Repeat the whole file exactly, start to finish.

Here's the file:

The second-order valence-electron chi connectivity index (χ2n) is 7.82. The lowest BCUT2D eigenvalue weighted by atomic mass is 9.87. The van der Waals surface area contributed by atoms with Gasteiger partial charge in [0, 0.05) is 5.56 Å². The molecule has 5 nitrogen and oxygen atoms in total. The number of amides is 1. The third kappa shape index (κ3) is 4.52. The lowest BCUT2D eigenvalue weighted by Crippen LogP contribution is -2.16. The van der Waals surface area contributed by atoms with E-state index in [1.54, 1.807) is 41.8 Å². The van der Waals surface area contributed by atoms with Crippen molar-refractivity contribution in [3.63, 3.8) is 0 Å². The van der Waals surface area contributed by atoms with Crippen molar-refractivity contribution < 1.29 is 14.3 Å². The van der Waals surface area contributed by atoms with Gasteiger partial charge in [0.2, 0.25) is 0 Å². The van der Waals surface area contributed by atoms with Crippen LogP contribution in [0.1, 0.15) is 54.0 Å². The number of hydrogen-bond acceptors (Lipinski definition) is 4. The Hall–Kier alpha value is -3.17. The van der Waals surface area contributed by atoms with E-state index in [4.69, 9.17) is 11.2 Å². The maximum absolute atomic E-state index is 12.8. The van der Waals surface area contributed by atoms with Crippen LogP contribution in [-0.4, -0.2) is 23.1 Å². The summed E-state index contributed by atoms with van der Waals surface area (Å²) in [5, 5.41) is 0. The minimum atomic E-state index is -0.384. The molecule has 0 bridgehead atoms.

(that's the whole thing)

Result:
The second-order valence-electron chi connectivity index (χ2n) is 7.82. The lowest BCUT2D eigenvalue weighted by atomic mass is 9.87. The van der Waals surface area contributed by atoms with Gasteiger partial charge in [0, 0.05) is 5.56 Å². The molecule has 5 nitrogen and oxygen atoms in total. The number of amides is 1. The third kappa shape index (κ3) is 4.52. The lowest BCUT2D eigenvalue weighted by Crippen LogP contribution is -2.16. The van der Waals surface area contributed by atoms with E-state index in [1.54, 1.807) is 41.8 Å². The van der Waals surface area contributed by atoms with Crippen molar-refractivity contribution in [3.63, 3.8) is 0 Å². The van der Waals surface area contributed by atoms with Crippen molar-refractivity contribution < 1.29 is 14.3 Å². The van der Waals surface area contributed by atoms with Gasteiger partial charge in [0.2, 0.25) is 0 Å². The van der Waals surface area contributed by atoms with Crippen LogP contribution in [0.1, 0.15) is 54.0 Å². The number of hydrogen-bond acceptors (Lipinski definition) is 4. The Hall–Kier alpha value is -3.17. The van der Waals surface area contributed by atoms with E-state index in [4.69, 9.17) is 11.2 Å². The maximum absolute atomic E-state index is 12.8. The van der Waals surface area contributed by atoms with Crippen LogP contribution in [-0.4, -0.2) is 23.1 Å². The summed E-state index contributed by atoms with van der Waals surface area (Å²) in [5, 5.41) is 0. The minimum atomic E-state index is -0.384. The molecule has 0 bridgehead atoms.